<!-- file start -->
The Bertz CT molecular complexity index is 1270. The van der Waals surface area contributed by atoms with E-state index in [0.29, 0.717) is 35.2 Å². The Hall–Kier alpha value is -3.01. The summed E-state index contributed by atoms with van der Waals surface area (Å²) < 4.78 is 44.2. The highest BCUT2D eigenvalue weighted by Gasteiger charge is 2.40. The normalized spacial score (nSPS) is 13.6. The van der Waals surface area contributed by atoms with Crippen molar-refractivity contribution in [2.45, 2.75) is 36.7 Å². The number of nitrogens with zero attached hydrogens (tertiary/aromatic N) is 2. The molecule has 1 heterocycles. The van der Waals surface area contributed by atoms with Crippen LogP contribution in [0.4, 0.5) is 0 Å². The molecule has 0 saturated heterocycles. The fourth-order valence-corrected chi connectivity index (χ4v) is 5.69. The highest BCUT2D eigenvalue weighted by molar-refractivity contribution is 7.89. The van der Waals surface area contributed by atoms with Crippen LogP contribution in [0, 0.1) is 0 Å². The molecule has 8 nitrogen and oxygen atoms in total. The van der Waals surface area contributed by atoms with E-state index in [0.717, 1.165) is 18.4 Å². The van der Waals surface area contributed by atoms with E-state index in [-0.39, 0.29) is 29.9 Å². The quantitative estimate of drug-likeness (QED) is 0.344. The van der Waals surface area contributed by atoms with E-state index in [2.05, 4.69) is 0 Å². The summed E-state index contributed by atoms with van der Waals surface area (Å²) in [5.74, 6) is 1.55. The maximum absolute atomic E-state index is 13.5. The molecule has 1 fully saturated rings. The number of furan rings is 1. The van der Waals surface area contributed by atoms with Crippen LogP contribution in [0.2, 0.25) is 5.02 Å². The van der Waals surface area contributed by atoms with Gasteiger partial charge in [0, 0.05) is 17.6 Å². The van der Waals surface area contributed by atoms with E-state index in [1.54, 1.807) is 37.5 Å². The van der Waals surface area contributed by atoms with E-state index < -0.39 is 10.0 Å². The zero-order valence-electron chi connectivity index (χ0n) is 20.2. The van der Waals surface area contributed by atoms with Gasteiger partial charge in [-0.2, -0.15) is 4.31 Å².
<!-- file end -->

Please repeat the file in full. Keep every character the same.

The Bertz CT molecular complexity index is 1270. The van der Waals surface area contributed by atoms with E-state index in [0.29, 0.717) is 35.2 Å². The Hall–Kier alpha value is -3.01. The summed E-state index contributed by atoms with van der Waals surface area (Å²) < 4.78 is 44.2. The highest BCUT2D eigenvalue weighted by Gasteiger charge is 2.40. The normalized spacial score (nSPS) is 13.6. The van der Waals surface area contributed by atoms with Crippen molar-refractivity contribution in [2.45, 2.75) is 36.7 Å². The number of nitrogens with zero attached hydrogens (tertiary/aromatic N) is 2. The molecule has 1 heterocycles. The van der Waals surface area contributed by atoms with Crippen LogP contribution in [0.4, 0.5) is 0 Å². The molecule has 0 saturated heterocycles. The fourth-order valence-corrected chi connectivity index (χ4v) is 5.69. The highest BCUT2D eigenvalue weighted by molar-refractivity contribution is 7.89. The van der Waals surface area contributed by atoms with Crippen LogP contribution in [0, 0.1) is 0 Å². The molecule has 8 nitrogen and oxygen atoms in total. The van der Waals surface area contributed by atoms with E-state index in [0.717, 1.165) is 18.4 Å². The van der Waals surface area contributed by atoms with E-state index in [-0.39, 0.29) is 29.9 Å². The quantitative estimate of drug-likeness (QED) is 0.344. The van der Waals surface area contributed by atoms with E-state index in [2.05, 4.69) is 0 Å². The summed E-state index contributed by atoms with van der Waals surface area (Å²) in [5.74, 6) is 1.55. The maximum absolute atomic E-state index is 13.5. The molecule has 1 fully saturated rings. The number of furan rings is 1. The van der Waals surface area contributed by atoms with Crippen LogP contribution in [0.2, 0.25) is 5.02 Å². The van der Waals surface area contributed by atoms with Gasteiger partial charge in [0, 0.05) is 17.6 Å². The van der Waals surface area contributed by atoms with E-state index in [1.54, 1.807) is 37.5 Å². The van der Waals surface area contributed by atoms with E-state index < -0.39 is 10.0 Å². The zero-order valence-electron chi connectivity index (χ0n) is 20.2. The van der Waals surface area contributed by atoms with Gasteiger partial charge in [-0.2, -0.15) is 4.31 Å².